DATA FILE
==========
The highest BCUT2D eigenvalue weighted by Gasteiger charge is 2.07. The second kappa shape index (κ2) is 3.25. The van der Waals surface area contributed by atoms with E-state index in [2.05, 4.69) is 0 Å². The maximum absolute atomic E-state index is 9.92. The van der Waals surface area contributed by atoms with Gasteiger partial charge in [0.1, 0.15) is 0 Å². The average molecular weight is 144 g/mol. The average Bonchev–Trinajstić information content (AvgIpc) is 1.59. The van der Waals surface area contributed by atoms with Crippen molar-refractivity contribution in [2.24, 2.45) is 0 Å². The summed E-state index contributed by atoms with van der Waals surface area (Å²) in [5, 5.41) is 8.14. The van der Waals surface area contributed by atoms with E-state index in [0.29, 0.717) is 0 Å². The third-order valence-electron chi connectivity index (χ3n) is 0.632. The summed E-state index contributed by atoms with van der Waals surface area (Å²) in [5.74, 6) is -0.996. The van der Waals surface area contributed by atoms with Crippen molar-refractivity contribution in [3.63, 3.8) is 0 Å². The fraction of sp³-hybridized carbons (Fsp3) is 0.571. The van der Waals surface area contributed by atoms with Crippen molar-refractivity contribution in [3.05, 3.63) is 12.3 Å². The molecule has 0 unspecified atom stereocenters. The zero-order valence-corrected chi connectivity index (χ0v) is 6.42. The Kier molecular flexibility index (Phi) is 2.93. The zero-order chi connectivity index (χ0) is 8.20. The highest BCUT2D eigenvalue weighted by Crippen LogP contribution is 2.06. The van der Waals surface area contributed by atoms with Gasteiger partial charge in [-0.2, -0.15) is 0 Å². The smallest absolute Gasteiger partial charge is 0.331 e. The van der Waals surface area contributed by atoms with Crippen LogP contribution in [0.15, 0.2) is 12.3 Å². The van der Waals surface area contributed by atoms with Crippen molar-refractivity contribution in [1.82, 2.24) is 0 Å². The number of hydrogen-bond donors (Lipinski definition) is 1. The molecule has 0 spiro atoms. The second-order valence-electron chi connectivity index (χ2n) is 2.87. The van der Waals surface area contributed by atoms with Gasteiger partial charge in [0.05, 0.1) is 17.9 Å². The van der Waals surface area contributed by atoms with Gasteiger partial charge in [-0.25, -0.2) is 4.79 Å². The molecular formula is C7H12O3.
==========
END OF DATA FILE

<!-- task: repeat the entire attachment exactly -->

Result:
The highest BCUT2D eigenvalue weighted by Gasteiger charge is 2.07. The second kappa shape index (κ2) is 3.25. The van der Waals surface area contributed by atoms with E-state index in [2.05, 4.69) is 0 Å². The maximum absolute atomic E-state index is 9.92. The van der Waals surface area contributed by atoms with Gasteiger partial charge in [0.1, 0.15) is 0 Å². The average molecular weight is 144 g/mol. The average Bonchev–Trinajstić information content (AvgIpc) is 1.59. The van der Waals surface area contributed by atoms with Crippen molar-refractivity contribution in [2.24, 2.45) is 0 Å². The summed E-state index contributed by atoms with van der Waals surface area (Å²) in [5, 5.41) is 8.14. The van der Waals surface area contributed by atoms with E-state index in [0.29, 0.717) is 0 Å². The third-order valence-electron chi connectivity index (χ3n) is 0.632. The summed E-state index contributed by atoms with van der Waals surface area (Å²) in [5.74, 6) is -0.996. The van der Waals surface area contributed by atoms with Crippen molar-refractivity contribution in [3.63, 3.8) is 0 Å². The fraction of sp³-hybridized carbons (Fsp3) is 0.571. The van der Waals surface area contributed by atoms with Crippen molar-refractivity contribution in [3.05, 3.63) is 12.3 Å². The molecule has 0 unspecified atom stereocenters. The zero-order valence-corrected chi connectivity index (χ0v) is 6.42. The Kier molecular flexibility index (Phi) is 2.93. The zero-order chi connectivity index (χ0) is 8.20. The highest BCUT2D eigenvalue weighted by Crippen LogP contribution is 2.06. The van der Waals surface area contributed by atoms with Gasteiger partial charge in [-0.2, -0.15) is 0 Å². The smallest absolute Gasteiger partial charge is 0.331 e. The van der Waals surface area contributed by atoms with Crippen LogP contribution in [0.15, 0.2) is 12.3 Å². The van der Waals surface area contributed by atoms with Crippen molar-refractivity contribution in [1.82, 2.24) is 0 Å². The number of hydrogen-bond donors (Lipinski definition) is 1. The molecule has 0 spiro atoms. The second-order valence-electron chi connectivity index (χ2n) is 2.87. The van der Waals surface area contributed by atoms with Gasteiger partial charge in [0.05, 0.1) is 17.9 Å². The van der Waals surface area contributed by atoms with Gasteiger partial charge in [-0.25, -0.2) is 4.79 Å². The molecular formula is C7H12O3.